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These Videos of Chrome Nails in Progress Are Completely Mesmerizing

Oooooh, shiny.

Listen, metallic nails aren't new. I remember searching for the shiniest, sparkliest nail polish I could find at Limited Too back in the day. But traditionally, metallic nails have been of the shimmery variety (meaning you can see individual specks of glimmer rather than smooth, full-on mirror-like finish). And in the rare case that they were shiny and reflective in that truly satisfying way, it was because nail stickers had been involved — never polish. But no longer: 2016 shall heretofore be known as the year we, as a society, finally achieved chrome nail success.

Check out the above example, created by Los Angeles-based nail artist Sarah Bland-Barbuto. So mesmerizingly shiny, right? The videos that chronicle the steps that go into these chrome manicures are even more entrancing. 

If you explore the "chrome" hashtag on Instagram, you'll notice that roughly half of the results aren't of cars or actual metal of any kind; they're of nails. But the obsession with these chrome manicure videos is evident on YouTube, too. Here's a particularly hypnotizing example:

And another that specifically promises chrome nails with "NO SHIMMER" (yes, that all-caps type represents the appropriate level of intensity here). 

So what exactly is this new "mirror" or "chrome" technique that's become so popular on the Internet? It takes the process of a traditional gel manicure one step further with a special powder that transforms into a smooth, blindingly shiny coat. And it's completely fascinating. Bland-Barbuto took some time to answer my many (many) questions on the subject.

Can you tell me about the process of creating chrome nails and the steps involved?
You can do chrome nails on either a clear nail or with a base color. When it's on a dark color like black you get a better result. You start with all of the same steps as a normal gel manicure, and then you have to use a tack-free or no-wipe topcoat. Once the topcoat is cured, you can apply the chrome powder with an eyeshadow applicator, a rubber/silicone applicator or even a rubber glove. Once you've applied all of the chrome powder, you can use a lint-free pad or paper towel to gently wipe away the excess. You don't want to leave any of the excess powder, because it'll leave [the finish] sparkly, rather than with a mirror-like effect. The last step is to add a layer of no-wipe top coat; I like to add two coats to be sure that the chrome doesn't chip.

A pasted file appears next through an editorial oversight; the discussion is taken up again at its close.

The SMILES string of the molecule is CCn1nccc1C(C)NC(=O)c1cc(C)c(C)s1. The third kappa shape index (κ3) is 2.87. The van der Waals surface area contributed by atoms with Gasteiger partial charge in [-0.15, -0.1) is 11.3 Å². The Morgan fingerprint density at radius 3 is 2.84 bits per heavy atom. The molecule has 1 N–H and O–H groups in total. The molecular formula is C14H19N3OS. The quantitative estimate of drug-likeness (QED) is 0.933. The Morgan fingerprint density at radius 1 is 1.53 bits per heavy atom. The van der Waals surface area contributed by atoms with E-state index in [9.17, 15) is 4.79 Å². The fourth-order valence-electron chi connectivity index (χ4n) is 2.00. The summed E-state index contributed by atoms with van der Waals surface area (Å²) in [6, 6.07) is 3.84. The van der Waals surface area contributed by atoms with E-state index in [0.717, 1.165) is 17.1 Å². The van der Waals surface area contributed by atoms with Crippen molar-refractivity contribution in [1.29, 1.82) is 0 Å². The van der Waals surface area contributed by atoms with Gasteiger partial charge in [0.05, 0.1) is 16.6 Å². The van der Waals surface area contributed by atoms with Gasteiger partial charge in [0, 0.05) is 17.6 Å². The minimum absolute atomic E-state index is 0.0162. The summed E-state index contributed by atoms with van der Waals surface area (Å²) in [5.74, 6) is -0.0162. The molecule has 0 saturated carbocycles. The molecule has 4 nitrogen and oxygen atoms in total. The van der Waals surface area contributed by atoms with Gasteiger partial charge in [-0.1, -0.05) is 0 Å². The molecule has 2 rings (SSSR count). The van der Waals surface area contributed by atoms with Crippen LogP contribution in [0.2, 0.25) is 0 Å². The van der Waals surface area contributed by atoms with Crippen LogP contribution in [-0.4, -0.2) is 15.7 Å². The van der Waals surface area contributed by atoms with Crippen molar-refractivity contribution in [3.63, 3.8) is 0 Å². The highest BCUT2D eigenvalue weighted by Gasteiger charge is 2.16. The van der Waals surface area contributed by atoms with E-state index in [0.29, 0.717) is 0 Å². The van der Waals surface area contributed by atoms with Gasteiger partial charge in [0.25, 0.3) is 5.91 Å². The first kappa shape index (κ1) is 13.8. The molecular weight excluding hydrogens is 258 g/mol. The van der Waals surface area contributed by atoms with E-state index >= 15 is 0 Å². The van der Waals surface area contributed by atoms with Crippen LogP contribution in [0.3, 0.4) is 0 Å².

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What's different about using this powder to create the effect, rather than foil stickers or a metallic polish?Nothing else looks as chrome-like or lasts as long. In my opinion, foil is just an added thing for nail art and it has a different texture. 

Why do you think this trend is taking off right now?
I first discovered it through Instagram. I think most people discovered it that way or through Facebook or YouTube. These types of powders have been around for a long time, but it's just become trendy and the new techniques are specific to gel. 

What has the response from your clients who've tried out the chrome nails been like?
All of my clients are obsessed with them. Everyone who has tried it has gotten it a second or third time, with a different color each time. It also looks great on toes.

Is this type of powder something people will be able to do at home, or do you think it'll stay limited to in-salon treatments?
I think for people who already do their gel nails at home it's easy for them to try this technique, especially because they'll only have to add a few items to their collection of products.

How common is this powder in salons? Are there places across the country that do it?
I know a lot of salons are starting to carry this powder, but it's still not as common as it will be. Part of the problem is that companies are selling out of it so quickly because of its popularity. 

Anything else we should know?
I think everyone should try at least one chrome nail, even if they're afraid of nail art. They'll be surprised by how much they love it, even if they're used to only wearing a simple solid color.

The above interview has been edited and condensed for clarity.

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